Since , the U. Justice Department reports that only two civil rights cases were prosecuted in Georgia. Despite the difficulties in prosecuting these cases successfully-because jurors are predisposed to believe police officers, and the legal standard is rigorous in requiring willful deprivation of the victim's civil rights-this is an alarmingly low number of prosecutions in light of the serious abuses we describe in this report.
Death Penalty The application of the death penalty in Georgia is discriminatory, characterized by a denial of due process that particularly affects the poor and black defendants.
It follows on a tradition of unequal justice for African-Americans that results in capital punishment being sought and imposed most frequently in that small portion of homicides where the victim is white and the accused is black. That such partiality in the justice system leads to unequal sentencing is serious enough; when it leads to execution it blatantly violates the most basic principles of international human rights law and the U.
Like race, poverty can be a serious handicap for the accused in a capital case in Georgia. The system fails to provide adequate legal representation for the indigent, and in trial after trial, where decent representation could have led to a reduced sentence, poor defendants have been given the death penalty. Poor, mentally impaired defendants in capital cases have received the death penalty because court-appointed lawyers have failed to offer evidence about mental impairments that might have resulted in reduced sentences Drug Law Enforcement Drug laws in Georgia are not enforced equally against black and white drug offenders.
Official arrest and incarceration data analyzed by Human Rights Watch demonstrate the starkly disproportionate impact of the state's efforts to use the criminal law to curtail the consumption and distribution of illicit drugs. Both African-Americans and white Georgia residents use and distribute drugs, but black offenders have a much greater likelihood of being arrested and incarcerated.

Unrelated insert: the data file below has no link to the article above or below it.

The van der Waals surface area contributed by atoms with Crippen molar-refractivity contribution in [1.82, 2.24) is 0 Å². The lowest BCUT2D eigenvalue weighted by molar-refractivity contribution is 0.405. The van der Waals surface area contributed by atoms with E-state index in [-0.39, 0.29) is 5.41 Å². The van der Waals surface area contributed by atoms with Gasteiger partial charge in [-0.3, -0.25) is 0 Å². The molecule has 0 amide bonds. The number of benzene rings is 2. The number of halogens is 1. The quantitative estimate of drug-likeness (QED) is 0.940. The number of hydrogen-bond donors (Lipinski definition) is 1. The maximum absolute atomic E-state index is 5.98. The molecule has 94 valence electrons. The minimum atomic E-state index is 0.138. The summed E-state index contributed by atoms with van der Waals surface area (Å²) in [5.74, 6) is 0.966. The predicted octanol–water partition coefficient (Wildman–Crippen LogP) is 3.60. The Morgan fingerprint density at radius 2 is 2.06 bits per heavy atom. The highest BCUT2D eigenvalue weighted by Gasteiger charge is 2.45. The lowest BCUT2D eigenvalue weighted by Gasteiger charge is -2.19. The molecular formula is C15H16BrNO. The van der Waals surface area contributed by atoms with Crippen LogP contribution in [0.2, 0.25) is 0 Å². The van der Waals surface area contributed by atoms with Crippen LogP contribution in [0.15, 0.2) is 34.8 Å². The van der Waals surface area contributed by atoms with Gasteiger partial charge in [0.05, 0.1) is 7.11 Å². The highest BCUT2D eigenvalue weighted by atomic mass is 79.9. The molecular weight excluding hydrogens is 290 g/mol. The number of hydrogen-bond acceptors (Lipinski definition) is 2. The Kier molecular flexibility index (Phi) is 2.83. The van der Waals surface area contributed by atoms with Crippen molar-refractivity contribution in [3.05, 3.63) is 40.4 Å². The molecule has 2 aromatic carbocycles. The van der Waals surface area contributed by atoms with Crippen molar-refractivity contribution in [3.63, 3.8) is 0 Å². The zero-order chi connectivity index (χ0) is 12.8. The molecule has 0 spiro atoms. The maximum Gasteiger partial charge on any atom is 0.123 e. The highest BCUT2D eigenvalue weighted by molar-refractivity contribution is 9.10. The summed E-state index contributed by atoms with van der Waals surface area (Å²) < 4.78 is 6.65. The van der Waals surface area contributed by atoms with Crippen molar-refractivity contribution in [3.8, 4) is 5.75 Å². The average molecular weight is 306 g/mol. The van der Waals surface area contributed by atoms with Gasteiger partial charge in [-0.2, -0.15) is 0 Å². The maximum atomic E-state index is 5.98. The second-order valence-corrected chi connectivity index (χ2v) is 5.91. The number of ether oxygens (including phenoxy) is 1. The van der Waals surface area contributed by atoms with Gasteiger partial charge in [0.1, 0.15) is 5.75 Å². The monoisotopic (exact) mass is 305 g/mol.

Although more whites than blacks use drugs, including cocaine, blacks account for two-thirds of the arrests for drug possession and 84 percent of the arrests for cocaine possession. The disproportionate impact of arrest patterns is mirrored in imprisonment rates: African-Americans account for three-quarters of the persons admitted to prison for drug offenses.
They also received the most onerous sentences: Federal and Georgia state law enjoins discrimination on the basis of race. International human rights law is also implicated: The shocking statistics found in Georgia lead us to believe that, at least in this state, the U. Jail and Prison Conditions At adult facilities, and particularly in local jails, prisoners are held in dangerous, filthy and deteriorating conditions. In one county jail investigated by the U.
Justice Department, inmates were left unsupervised up to six hours of every eight-hour shift. If there had been a fire, medical emergency or prisoner unrest of any kind, the prisoners and surrounding communities would have been in danger.
The jail was also filled to twice its capacity, and prisoners were forced to sleep on dilapidated mats on the concrete floor. Prisoners at the jail were not housed to separate dangerous inmates from vulnerable ones, but the jail was racially segregated by the authorities. During the past decade, Georgia experienced explosive growth in its prison population; in the last three years alone, the number of inmates has increased by about 9,one of the fastest rates of growth in the nation.
This dramatic growth has been accompanied by tougher treatment of prisoners, and by allegations of physical abuses during intensive searches, described as "shakedowns," held atcorrectional facilities around the state and designed to uncover weapons, drugs, money and other contraband.
Sexual Abuse of Women Prisoners Prior to a federal class action lawsuit in , state officials entrusted with custodial power over the women's prison population in Georgia engaged in flagrant sexual abuse of their charges, abuse that included rape, sexual assault, sexual harassment and violations of the right to privacy.
Although Georgia criminal law formally prohibited sexual contact between prison officials and prisoners, the law was not enforced, and the efficacy of departmental policies intended to prevent such abuse was belied by the impunity with which prison staff, including supervisory staff, engaged in sexual relations with prisoners.
Following the lawsuit, there was significant public and judicial attention to the spectacle of custodial sexual abuse, compelling Georgia to take meaningful steps to put a stop to it.